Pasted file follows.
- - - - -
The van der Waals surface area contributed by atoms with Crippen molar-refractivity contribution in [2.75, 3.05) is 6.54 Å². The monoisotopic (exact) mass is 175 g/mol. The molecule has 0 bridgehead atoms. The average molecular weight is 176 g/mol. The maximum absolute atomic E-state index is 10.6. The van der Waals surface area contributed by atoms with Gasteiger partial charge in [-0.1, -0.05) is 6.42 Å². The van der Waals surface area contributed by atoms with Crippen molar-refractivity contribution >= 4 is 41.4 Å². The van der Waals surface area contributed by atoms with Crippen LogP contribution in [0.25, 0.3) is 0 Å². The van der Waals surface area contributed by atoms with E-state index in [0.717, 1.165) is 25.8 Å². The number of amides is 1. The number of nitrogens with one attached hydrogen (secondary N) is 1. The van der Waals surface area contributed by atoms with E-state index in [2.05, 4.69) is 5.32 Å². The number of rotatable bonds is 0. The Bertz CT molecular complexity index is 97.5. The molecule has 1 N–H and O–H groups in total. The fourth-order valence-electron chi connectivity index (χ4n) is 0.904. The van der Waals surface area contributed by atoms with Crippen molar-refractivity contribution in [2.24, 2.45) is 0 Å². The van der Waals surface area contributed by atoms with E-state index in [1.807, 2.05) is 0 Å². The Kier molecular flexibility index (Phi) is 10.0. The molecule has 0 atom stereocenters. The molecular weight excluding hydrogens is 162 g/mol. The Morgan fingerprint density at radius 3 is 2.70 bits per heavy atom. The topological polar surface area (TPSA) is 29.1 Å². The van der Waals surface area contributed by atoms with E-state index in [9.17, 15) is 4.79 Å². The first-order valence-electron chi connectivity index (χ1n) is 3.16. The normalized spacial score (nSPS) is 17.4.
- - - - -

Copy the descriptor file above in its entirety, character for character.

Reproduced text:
The van der Waals surface area contributed by atoms with Crippen molar-refractivity contribution in [2.75, 3.05) is 6.54 Å². The monoisotopic (exact) mass is 175 g/mol. The molecule has 0 bridgehead atoms. The average molecular weight is 176 g/mol. The maximum absolute atomic E-state index is 10.6. The van der Waals surface area contributed by atoms with Gasteiger partial charge in [-0.1, -0.05) is 6.42 Å². The van der Waals surface area contributed by atoms with Crippen molar-refractivity contribution >= 4 is 41.4 Å². The van der Waals surface area contributed by atoms with Crippen LogP contribution in [0.25, 0.3) is 0 Å². The van der Waals surface area contributed by atoms with E-state index in [0.717, 1.165) is 25.8 Å². The number of amides is 1. The number of nitrogens with one attached hydrogen (secondary N) is 1. The van der Waals surface area contributed by atoms with E-state index in [2.05, 4.69) is 5.32 Å². The number of rotatable bonds is 0. The Bertz CT molecular complexity index is 97.5. The molecule has 1 N–H and O–H groups in total. The fourth-order valence-electron chi connectivity index (χ4n) is 0.904. The van der Waals surface area contributed by atoms with Crippen molar-refractivity contribution in [2.24, 2.45) is 0 Å². The van der Waals surface area contributed by atoms with E-state index in [1.807, 2.05) is 0 Å². The Kier molecular flexibility index (Phi) is 10.0. The molecule has 0 atom stereocenters. The molecular weight excluding hydrogens is 162 g/mol. The Morgan fingerprint density at radius 3 is 2.70 bits per heavy atom. The topological polar surface area (TPSA) is 29.1 Å². The van der Waals surface area contributed by atoms with E-state index in [9.17, 15) is 4.79 Å². The first-order valence-electron chi connectivity index (χ1n) is 3.16. The normalized spacial score (nSPS) is 17.4.